On Sunday morning, I set out to find the Memorium Nuremberg Trials in the Palace of Justice. The trials were most notable for the prosecution of prominent members of Nazi Germany, who planned and carried out in the Holocaust and other war crimes. This important trial was later used by the United Nations for the creation of the International Criminal Court and development of international jurisprudence. In the “Courtroom 600,” where the trials took place, I envisioned myself sitting among the audiences in November 1945, and 24 major Nazis like Hermann Göring sat on the criminal seats of the left side. My heart was beating fast like all the journalists in presence, as this was the first time the Nazi’s crimes were revealed to the whole world. In front of me, the American prosecutor Robert Jackson gave the passionate opening statement:
“The privilege of opening the first trial in history for crimes against the peace of the world imposes a grave responsibility. The wrongs which we seek to condemn and punish have been so calculated, so malignant, and so devastating, that civilization cannot tolerate their being ignored, because it cannot survive their being repeated. That four great nations, flushed with victory and stung with injury stay the hand of vengeance and voluntarily submit their captive enemies to the judgment of the law is one of the most significant tributes that Power has ever paid to Reason.”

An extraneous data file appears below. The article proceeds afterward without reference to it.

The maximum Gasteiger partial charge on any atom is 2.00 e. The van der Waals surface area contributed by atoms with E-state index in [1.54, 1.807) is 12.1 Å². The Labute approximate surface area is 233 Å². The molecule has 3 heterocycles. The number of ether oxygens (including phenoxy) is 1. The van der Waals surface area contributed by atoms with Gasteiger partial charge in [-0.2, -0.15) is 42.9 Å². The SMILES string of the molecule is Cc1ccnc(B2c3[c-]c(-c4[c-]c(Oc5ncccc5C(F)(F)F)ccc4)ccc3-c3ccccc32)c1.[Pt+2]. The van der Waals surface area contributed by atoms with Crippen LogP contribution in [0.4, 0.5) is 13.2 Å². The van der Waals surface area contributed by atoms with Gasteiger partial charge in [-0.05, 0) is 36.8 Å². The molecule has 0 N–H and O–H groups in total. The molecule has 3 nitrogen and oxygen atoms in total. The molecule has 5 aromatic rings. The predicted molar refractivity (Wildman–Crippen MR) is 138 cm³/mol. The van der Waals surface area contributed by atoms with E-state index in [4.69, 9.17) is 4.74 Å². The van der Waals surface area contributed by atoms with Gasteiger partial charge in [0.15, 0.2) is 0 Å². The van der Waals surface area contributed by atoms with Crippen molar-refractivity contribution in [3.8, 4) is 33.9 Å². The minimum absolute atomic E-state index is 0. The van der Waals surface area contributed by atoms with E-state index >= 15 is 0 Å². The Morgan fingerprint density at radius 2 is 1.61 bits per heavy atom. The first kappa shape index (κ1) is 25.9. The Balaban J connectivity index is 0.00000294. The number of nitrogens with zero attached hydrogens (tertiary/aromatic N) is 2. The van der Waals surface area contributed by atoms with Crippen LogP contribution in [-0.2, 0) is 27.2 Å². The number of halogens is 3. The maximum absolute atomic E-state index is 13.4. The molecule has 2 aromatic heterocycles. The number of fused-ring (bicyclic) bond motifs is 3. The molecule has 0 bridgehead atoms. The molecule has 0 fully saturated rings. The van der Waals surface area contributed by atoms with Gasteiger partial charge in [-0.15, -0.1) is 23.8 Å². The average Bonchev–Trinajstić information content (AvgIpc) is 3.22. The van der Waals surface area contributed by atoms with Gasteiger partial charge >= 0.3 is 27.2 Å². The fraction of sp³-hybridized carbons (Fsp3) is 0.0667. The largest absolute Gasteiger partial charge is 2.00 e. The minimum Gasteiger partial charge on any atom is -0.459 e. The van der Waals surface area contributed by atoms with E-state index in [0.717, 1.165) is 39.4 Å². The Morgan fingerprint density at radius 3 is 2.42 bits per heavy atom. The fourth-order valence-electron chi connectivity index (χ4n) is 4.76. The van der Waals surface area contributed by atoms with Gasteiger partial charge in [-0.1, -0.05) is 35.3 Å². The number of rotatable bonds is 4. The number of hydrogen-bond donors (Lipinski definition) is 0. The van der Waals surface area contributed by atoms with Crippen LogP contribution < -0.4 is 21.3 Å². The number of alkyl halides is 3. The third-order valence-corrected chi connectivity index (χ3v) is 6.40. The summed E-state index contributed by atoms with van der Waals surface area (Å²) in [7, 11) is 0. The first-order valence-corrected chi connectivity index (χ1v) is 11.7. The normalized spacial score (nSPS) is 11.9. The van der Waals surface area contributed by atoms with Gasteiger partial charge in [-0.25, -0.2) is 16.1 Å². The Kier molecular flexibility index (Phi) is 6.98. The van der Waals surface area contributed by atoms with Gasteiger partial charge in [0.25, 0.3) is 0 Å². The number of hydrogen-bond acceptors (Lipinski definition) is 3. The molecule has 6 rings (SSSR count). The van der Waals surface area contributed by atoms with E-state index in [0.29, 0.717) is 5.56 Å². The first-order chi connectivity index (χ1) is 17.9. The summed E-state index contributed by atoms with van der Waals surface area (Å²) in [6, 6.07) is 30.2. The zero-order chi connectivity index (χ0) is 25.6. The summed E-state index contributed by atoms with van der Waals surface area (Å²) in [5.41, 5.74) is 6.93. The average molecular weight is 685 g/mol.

The tribute that power has paid to reason. For me, this is the definition of justice. While I was impressed by the fairness and openness of the whole judicial process, some Germans at that time still doubted whether this trial is only “victor’s justice.” Considering the magnitude and horribleness of the crimes, emotionally I could not help supporting the Allies and condemning the Nazi, but I want to study the legal process in details later.
Notably, as the German TV-series “Unser Vater, Unsere Mutter” shows, after the war, many Nazi officers actually escaped the punishment and continued to live a normal life with their buried guilt because of the cold war and domestic protection. Though disappointed by the fact, I do not think those people could escape the trial of their conscience. It also reminds me of Hannah Arendt’s theory “banality of the evil.” While the ex-Nazis might have argued that they had only been following the orders, their thoughtlessness could not be an excuse for the evil they did. To be a conscientious human being requires an independent mind to tell right from wrong instead of obeying the authority. Acquiescing to an evil institution is no different than planning the evil itself.
During my visit, I met a group of German soldiers and was glad to see the anti-violence education as part of the army’s agenda. It was a heavy exhibition, but I learned so much from it. Wherever I go, the messages that Nürnberg conveys will always be with me.